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Canadian Musician Clarified

This is a repost for single musicians who wish to break into music working as a sideman and learning ways to promote yourself to other bands, and to assist them as well. It's alway about creating value, value, value for other musicians. It's not about just making a buck. Never be out for a quick buck as a working musician or you will fail before you get started. I always stress getting started slowly to learn the ropes and listen and learn from other players who've succeeded.

As much as mortal may be a major player, if they've never made a buck and badmouth other players, please steer clear of them. If they never made a buck but have good things to say and can teach you, let them show you their way, but follow and learn from top players who actually are making a good buck. Dig a little deeper click here.

Scientists found that being a musician didn't offer any advantage in the pure-tone thresholds test, across the age span. However, in the three other auditory tasks? mistuned harmonic detection, speech, and gap detection-in-noise? musicians showed a clear advantage over non-musicians and this advantage gap widened as both groups got older. By age 70, the average musician was in a position to understand speech in a noisy environment as well as an average 50 year old non-musician, suggesting that lifelong musicianship can delay this age-related decline by 20 years.

Broadening The Canadian Musician Circle

Most importantly, the three assessments where musicians demonstrated an advantage all rely on auditory processing in the brain, while pure-tone thresholds do not. This suggests that lifelong musicianship mitigates age-related variations in the brains of musicians. This is probably due to musicians using their auditory systems at a higher level on a regular basis. In other words, 'use it or lose it'. In case you are intrigued by this topic; look into; http://maritzhome.blog.com/?p=12.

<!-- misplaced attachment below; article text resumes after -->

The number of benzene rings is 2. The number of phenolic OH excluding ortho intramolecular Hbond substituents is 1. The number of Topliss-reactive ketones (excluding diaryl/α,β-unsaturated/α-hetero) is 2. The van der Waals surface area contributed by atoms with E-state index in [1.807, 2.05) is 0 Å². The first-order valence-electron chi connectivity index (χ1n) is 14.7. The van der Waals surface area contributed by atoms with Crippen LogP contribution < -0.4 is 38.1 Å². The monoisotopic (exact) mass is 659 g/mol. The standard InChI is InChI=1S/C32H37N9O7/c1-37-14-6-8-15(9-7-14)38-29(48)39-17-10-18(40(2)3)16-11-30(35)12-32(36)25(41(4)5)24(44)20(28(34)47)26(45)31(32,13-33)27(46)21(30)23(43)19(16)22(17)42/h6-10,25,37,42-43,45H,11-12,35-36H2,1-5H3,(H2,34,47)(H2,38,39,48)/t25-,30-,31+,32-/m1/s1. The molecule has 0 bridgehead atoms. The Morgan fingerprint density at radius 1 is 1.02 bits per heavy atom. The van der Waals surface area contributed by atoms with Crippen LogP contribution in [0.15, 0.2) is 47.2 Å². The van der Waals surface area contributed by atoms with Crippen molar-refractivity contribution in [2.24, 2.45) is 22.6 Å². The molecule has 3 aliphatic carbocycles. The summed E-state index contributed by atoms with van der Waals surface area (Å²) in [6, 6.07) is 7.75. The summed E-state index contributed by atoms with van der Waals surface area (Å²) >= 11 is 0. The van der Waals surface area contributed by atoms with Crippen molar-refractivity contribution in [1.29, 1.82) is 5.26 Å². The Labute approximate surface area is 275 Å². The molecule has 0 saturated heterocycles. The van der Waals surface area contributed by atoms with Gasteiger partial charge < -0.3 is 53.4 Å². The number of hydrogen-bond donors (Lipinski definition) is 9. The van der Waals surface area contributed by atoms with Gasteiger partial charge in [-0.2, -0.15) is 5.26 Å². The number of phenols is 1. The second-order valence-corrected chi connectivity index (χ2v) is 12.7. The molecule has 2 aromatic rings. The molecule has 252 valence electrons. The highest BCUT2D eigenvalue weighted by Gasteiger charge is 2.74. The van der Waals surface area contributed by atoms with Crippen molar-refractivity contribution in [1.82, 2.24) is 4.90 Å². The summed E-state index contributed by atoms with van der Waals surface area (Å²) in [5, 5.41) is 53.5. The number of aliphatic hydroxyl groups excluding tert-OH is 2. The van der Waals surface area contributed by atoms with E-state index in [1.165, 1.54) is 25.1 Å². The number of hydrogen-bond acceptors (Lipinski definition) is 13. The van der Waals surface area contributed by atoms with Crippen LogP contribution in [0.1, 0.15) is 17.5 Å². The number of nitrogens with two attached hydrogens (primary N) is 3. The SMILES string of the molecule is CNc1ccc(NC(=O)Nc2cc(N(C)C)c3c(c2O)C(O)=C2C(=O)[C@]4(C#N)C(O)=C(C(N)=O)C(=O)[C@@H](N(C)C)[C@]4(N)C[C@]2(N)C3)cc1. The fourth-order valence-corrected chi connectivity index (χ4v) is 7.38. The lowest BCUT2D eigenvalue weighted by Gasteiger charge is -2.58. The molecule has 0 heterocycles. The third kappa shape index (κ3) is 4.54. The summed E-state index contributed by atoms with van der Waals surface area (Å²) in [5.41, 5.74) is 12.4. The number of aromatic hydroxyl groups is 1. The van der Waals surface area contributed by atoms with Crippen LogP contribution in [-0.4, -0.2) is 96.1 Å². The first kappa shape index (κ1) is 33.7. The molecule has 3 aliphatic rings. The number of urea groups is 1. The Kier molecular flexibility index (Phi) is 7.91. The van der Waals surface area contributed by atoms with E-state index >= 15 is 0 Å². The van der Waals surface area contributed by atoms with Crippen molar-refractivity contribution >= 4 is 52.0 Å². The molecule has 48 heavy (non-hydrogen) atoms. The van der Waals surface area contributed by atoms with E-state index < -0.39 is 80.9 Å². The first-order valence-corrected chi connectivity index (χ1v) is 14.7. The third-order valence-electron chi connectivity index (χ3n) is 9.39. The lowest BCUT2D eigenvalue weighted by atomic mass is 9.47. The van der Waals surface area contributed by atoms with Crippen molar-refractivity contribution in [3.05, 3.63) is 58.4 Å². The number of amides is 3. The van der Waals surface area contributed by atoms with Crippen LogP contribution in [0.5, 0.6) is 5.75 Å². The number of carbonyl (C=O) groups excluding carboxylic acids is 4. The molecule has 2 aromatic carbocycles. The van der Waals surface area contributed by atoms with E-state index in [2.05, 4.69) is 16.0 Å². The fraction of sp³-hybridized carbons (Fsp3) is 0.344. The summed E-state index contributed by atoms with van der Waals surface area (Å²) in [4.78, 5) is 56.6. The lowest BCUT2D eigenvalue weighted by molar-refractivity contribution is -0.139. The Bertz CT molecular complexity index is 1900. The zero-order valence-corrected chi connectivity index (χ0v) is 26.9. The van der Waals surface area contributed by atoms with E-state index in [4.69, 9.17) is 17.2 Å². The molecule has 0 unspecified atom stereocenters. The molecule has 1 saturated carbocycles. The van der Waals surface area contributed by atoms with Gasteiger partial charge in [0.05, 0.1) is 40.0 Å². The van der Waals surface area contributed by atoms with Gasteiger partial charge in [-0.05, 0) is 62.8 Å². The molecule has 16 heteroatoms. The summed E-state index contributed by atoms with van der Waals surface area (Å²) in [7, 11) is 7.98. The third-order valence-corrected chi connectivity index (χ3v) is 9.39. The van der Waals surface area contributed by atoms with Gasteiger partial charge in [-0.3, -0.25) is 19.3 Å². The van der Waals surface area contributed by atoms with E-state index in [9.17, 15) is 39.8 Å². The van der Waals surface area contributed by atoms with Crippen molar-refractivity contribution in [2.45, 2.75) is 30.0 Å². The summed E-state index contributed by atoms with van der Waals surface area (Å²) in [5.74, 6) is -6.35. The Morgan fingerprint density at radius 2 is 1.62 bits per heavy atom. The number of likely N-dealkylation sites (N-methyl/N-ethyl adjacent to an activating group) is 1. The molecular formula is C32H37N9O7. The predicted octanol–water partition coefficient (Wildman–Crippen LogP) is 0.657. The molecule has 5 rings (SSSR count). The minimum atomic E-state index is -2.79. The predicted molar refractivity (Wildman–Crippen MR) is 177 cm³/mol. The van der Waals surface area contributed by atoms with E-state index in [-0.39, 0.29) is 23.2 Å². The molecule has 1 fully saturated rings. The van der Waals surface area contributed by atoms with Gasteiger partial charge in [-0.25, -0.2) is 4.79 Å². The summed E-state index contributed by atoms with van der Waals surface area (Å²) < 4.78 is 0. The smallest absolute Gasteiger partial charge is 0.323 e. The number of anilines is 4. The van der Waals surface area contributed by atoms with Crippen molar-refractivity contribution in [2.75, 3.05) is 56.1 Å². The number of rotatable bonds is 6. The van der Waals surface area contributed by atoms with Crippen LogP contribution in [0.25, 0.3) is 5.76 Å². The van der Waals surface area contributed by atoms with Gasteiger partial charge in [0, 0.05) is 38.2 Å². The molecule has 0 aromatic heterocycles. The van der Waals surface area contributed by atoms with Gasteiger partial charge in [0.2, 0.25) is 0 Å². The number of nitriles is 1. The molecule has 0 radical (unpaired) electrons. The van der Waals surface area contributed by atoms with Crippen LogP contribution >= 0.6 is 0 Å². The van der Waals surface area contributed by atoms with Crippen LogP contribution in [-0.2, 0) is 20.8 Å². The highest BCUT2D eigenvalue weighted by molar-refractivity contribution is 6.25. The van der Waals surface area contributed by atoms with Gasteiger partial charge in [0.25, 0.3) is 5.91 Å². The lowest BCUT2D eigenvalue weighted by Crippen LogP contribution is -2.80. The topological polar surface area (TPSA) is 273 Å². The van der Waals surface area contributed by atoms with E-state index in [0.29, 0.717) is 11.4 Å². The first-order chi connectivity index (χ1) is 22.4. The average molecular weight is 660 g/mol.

Money is not everything and it should not be a motor for you. It's all about relationships with people. But listen and learn from both the creative and business side of being a musician. But start off with these few tips I'm giving you in this small article. Please be kind to other musicians and do what the right to help musicians and constitute a better player.

I know a lot of players out there are afraid of being out there on stage, but it is important to get into the realm of insecurity and make mistakes. Even in the public eye. Being able to make mistakes and be criticized for your playing will be a tell all sign if you have got thick enough skin mentally to handle being on stage.

Most say they do. However, the truth is most don't. Start by just jamming at home with friends and playing a few songs you know. Not ones you cannot handle. The thing is, musicians say they'll go to jam sessions when they are prepared enough technically and mentally. The thing is every player is never really fully ready. You need to just do it.

No one can handle it for you. Only you can. You only need to find out a couple songs and ask to do them on stage at a blues club. Most players who run Jam sessions are very accommodating to other players who've never been to a jam session.

Ask if you can play a song you know. That way it makes you feel comfortable. But chances are you will be on stage for one last song which can only be your own. Try your bloody heart out on it, even if you cannot get it down. Be prepared to look bad. Think of it this way-- most people do not have the courage to get onstage and look like foolish.

So be prepared to learn other material, and from other musicians. Look for musicians you can jam with to learn from. Start writing your own songs. See if you can stay in with other bands. Interview musicians and offer to write articles for them at no charge. Create value for other players. Learn all you can from players, people on the business end of music and from the top magazines on playing.

In my next article I'll go into how to continue to create value for other bands, start your own band and open for other bands.

Don't forget The Canadian Guitar Player Services: Booking for blues artists, Press Kit Writing and music equipment finding service.

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